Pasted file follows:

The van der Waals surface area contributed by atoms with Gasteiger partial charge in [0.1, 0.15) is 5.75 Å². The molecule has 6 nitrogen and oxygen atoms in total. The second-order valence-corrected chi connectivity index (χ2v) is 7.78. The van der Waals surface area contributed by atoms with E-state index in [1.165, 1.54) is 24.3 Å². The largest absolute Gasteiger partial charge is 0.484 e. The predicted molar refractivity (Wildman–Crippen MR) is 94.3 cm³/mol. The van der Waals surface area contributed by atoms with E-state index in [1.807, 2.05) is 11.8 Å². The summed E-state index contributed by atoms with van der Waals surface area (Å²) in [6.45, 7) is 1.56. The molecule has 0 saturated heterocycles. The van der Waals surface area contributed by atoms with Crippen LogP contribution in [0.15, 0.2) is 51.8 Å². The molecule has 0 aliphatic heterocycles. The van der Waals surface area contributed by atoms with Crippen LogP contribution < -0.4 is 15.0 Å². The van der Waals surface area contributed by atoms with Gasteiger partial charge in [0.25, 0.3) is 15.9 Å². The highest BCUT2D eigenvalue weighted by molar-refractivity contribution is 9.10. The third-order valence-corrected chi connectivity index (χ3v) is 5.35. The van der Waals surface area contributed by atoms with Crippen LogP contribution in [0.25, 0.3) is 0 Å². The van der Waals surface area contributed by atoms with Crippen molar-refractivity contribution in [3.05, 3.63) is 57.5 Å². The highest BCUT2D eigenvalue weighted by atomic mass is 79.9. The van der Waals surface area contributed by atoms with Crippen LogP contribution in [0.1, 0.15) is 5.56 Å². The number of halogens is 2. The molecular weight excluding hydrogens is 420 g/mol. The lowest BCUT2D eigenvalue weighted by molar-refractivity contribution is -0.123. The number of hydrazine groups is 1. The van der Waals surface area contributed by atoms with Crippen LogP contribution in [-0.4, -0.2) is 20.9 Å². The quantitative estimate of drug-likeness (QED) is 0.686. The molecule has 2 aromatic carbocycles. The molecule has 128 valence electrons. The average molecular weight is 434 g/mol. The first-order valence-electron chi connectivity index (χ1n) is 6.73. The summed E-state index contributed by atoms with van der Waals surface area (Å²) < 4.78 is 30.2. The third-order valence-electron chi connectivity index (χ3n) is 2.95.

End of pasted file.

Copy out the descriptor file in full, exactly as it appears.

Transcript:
The van der Waals surface area contributed by atoms with Gasteiger partial charge in [0.1, 0.15) is 5.75 Å². The molecule has 6 nitrogen and oxygen atoms in total. The second-order valence-corrected chi connectivity index (χ2v) is 7.78. The van der Waals surface area contributed by atoms with E-state index in [1.165, 1.54) is 24.3 Å². The largest absolute Gasteiger partial charge is 0.484 e. The predicted molar refractivity (Wildman–Crippen MR) is 94.3 cm³/mol. The van der Waals surface area contributed by atoms with E-state index in [1.807, 2.05) is 11.8 Å². The summed E-state index contributed by atoms with van der Waals surface area (Å²) in [6.45, 7) is 1.56. The molecule has 0 saturated heterocycles. The van der Waals surface area contributed by atoms with Crippen LogP contribution in [0.15, 0.2) is 51.8 Å². The molecule has 0 aliphatic heterocycles. The van der Waals surface area contributed by atoms with Crippen LogP contribution < -0.4 is 15.0 Å². The van der Waals surface area contributed by atoms with Gasteiger partial charge in [0.25, 0.3) is 15.9 Å². The highest BCUT2D eigenvalue weighted by molar-refractivity contribution is 9.10. The third-order valence-corrected chi connectivity index (χ3v) is 5.35. The van der Waals surface area contributed by atoms with Crippen LogP contribution in [0.25, 0.3) is 0 Å². The van der Waals surface area contributed by atoms with Crippen molar-refractivity contribution in [3.05, 3.63) is 57.5 Å². The highest BCUT2D eigenvalue weighted by atomic mass is 79.9. The van der Waals surface area contributed by atoms with Crippen LogP contribution in [0.1, 0.15) is 5.56 Å². The number of halogens is 2. The molecular weight excluding hydrogens is 420 g/mol. The lowest BCUT2D eigenvalue weighted by molar-refractivity contribution is -0.123. The number of hydrazine groups is 1. The van der Waals surface area contributed by atoms with Crippen LogP contribution in [-0.4, -0.2) is 20.9 Å². The quantitative estimate of drug-likeness (QED) is 0.686. The molecule has 2 aromatic carbocycles. The molecule has 128 valence electrons. The average molecular weight is 434 g/mol. The first-order valence-electron chi connectivity index (χ1n) is 6.73. The summed E-state index contributed by atoms with van der Waals surface area (Å²) < 4.78 is 30.2. The third-order valence-electron chi connectivity index (χ3n) is 2.95.